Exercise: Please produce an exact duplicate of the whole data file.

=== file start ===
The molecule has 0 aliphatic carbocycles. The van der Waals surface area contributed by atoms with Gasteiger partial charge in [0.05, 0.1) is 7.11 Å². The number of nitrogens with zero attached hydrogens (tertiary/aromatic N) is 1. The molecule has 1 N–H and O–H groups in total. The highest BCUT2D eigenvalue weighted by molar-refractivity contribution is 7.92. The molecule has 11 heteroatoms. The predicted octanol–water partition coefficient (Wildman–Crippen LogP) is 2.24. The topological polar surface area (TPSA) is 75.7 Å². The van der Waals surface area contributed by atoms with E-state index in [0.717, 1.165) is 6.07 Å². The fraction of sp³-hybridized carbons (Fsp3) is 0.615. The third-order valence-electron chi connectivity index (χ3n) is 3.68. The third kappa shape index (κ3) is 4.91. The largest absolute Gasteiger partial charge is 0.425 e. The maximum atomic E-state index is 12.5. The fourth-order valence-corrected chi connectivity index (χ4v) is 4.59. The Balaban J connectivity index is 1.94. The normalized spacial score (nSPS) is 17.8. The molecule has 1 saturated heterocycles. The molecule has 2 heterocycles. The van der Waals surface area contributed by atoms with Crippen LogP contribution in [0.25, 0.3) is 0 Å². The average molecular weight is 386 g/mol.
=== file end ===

The molecule has 0 aliphatic carbocycles. The van der Waals surface area contributed by atoms with Gasteiger partial charge in [0.05, 0.1) is 7.11 Å². The number of nitrogens with zero attached hydrogens (tertiary/aromatic N) is 1. The molecule has 1 N–H and O–H groups in total. The highest BCUT2D eigenvalue weighted by molar-refractivity contribution is 7.92. The molecule has 11 heteroatoms. The predicted octanol–water partition coefficient (Wildman–Crippen LogP) is 2.24. The topological polar surface area (TPSA) is 75.7 Å². The van der Waals surface area contributed by atoms with E-state index in [0.717, 1.165) is 6.07 Å². The fraction of sp³-hybridized carbons (Fsp3) is 0.615. The third-order valence-electron chi connectivity index (χ3n) is 3.68. The third kappa shape index (κ3) is 4.91. The largest absolute Gasteiger partial charge is 0.425 e. The maximum atomic E-state index is 12.5. The fourth-order valence-corrected chi connectivity index (χ4v) is 4.59. The Balaban J connectivity index is 1.94. The normalized spacial score (nSPS) is 17.8. The molecule has 1 saturated heterocycles. The molecule has 2 heterocycles. The van der Waals surface area contributed by atoms with Crippen LogP contribution in [0.25, 0.3) is 0 Å². The average molecular weight is 386 g/mol.